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Stories From Main Street: Parents Who Lost Son Fight Distracted Driving

Family Begins Advocacy Group
Stories from Main Street - Photo: Evan Bindelglass / WCBS 880

Stories from Main Street – Photo: Evan Bindelglass / WCBS 880

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CHAPPAQUA (CBSNewYork) — Two years ago, Evan Lieberman was killed after a driver who was allegedly using the Internet on his smartphone crossed a double-yellow line in Orange County and struck the car in which the 19-year-old was riding.

Now, Lieberman’s parents have started an advocacy group in an effort to save others from the same fate, WCBS 880’s Sean Adams reported.

In June 2011, Lieberman, who was living at home in Chappaqua after finishing his freshman year at the University of Connecticut, was carpooling in the backseat to a summer construction job when the accident occurred on Route 6 near the Woodbury Common shopping center.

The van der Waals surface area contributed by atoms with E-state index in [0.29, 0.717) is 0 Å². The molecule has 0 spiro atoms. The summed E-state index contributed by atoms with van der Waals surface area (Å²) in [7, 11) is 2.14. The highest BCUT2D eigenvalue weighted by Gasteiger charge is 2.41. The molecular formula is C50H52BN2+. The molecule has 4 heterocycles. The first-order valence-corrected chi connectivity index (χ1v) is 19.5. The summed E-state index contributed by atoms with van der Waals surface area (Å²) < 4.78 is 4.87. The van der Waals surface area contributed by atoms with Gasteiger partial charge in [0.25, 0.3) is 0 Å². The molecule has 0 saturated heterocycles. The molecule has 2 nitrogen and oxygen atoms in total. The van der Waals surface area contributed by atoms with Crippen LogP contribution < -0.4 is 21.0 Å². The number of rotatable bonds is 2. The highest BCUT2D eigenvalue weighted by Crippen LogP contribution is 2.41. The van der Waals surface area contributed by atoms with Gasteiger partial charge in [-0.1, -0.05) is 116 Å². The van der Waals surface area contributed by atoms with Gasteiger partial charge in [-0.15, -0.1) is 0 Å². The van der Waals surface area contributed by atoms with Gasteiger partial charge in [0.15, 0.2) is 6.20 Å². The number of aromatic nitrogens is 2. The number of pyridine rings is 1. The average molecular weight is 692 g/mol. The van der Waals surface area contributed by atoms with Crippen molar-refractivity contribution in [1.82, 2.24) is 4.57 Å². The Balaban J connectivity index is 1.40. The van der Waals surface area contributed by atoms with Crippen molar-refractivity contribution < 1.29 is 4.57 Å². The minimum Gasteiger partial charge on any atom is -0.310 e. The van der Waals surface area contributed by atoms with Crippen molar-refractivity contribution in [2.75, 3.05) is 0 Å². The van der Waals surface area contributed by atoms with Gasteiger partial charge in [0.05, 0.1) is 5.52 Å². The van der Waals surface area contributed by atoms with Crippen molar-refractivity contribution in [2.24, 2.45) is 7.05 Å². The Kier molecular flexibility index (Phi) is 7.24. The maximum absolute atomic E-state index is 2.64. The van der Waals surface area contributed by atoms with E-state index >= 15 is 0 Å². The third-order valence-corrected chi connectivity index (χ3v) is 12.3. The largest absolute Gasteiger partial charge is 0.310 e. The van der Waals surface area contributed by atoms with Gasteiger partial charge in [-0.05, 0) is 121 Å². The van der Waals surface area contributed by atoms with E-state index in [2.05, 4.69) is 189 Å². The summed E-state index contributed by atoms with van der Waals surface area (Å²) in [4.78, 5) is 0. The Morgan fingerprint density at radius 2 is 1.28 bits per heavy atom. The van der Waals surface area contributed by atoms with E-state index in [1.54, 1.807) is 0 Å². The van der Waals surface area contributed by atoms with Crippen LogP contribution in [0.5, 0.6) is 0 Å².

Lieberman died a month after the crash from massive internal injuries.

Three of Lieberman’s friends were also injured.

Michael A. Fiddle said he fell asleep behind the wheel and was never charged by police.

But Lieberman’s parents, Ben and Debbie, sued Fiddle and subpoenaed his phone records, which showed data was being sent and received from the phone just before the crash.

A DMV administrative judge ruled that Fiddle was negligent and showed a “reckless regard for life.”

“We had the family that we created, that we wanted, that was ripped away from us suddenly,” said Debbie Lieberman, who also has two daughters.

Ben and Debbie Lieberman have formed the organization Distracted Operators Risk Casualties, or DORC. As part of AT&T’s “It Can Wait” campaign, DORC speaks to schools about the dangers of texting while driving.

LINKSDistracted Operators Risk Casualties | It Can Wait Campaign

“We want to keep the DORCs off the road,” Ben Lieberman said. “We strongly believe that drivers should be concentrating on the lives that are in their hands and not the cellphones that are in their hands.”

Marissa Shorenstein, president of AT&T’s New York office, said drivers who pledge not to text while driving can download a free app that, when the phone’s owner is traveling 25 mph or faster, automatically replies to incoming texts by notifying people that the recipient is driving.

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